Dec 4, 2017

Tim Wu's new book calls for tighter antitrust enforcement

Columbia University law professor Tim Wu is a longtime skeptic of corporate power. Photo: Seth Wenig / AP

The man who coined the term "net neutrality" is now calling for "a return to sort of Progressive Era style antitrust enforcement that is focused on concentration and size."

Columbia University law professor Tim Wu tapped into the tech policy zeitgeist with his books The Master Switch, about corporate power in the information age, and the more recent Attention Merchants. In The Curse of Bigness Revisited (a working title) Wu plans to make his case for tighter regulation. Wu hopes to have the book out by spring.

The bigger picture: Antitrust is a hot topic right now. Hill Democrats are working tougher merger enforcement into their midterm platform. And skepticism of corporate power — especially in tech — is an animating force on both sides of the ideological divide.

Axios asked Wu

what the audience was for the book. "I think there are members of the public who will get into it, but it is probably a little more … I think it's accessible to anyone who feels inspired by the works of Louis Brandeis," he said, after speaking at a briefing put on by progressives in Congress. "It's kind of trying to reinvigorate the Brandeis vision of small producers, smaller economy, innovation and self-determination."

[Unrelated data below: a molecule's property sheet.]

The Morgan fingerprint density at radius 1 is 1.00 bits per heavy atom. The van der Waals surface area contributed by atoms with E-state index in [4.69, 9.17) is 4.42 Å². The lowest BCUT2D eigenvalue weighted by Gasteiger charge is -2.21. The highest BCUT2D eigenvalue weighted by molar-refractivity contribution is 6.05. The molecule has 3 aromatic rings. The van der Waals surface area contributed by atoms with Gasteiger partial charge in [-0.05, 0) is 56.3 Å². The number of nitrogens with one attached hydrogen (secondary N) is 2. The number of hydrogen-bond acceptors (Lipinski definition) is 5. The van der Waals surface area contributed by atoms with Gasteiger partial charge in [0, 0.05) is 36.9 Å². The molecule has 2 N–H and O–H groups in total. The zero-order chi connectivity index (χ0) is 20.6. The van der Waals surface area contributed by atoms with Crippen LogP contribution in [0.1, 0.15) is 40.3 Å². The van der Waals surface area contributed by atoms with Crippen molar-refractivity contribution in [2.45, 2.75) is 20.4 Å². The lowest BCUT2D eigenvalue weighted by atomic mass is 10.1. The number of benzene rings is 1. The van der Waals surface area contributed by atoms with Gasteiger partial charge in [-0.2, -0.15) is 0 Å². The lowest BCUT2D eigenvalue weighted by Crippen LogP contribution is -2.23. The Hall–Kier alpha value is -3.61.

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Data: The Center for Systems Science and Engineering at Johns Hopkins; Map: Axios Visuals

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Trump to end Hong Kong’s special trade status

President Trump. Photo: Win McNamee/Getty Images

President Trump announced on Friday that the U.S. would be fundamentally changing longstanding policies toward Hong Kong as a result of Chinese encroachment on the city's autonomy.

Why it matters: Trump said he would be effectively ending the special trade status that has allowed Hong Kong to flourish as a gateway to the Chinese market. That leaves an uncertain future for businesses that operate in Hong Kong, not to mention the city's 7 million residents, and could be met with reprisals from Beijing.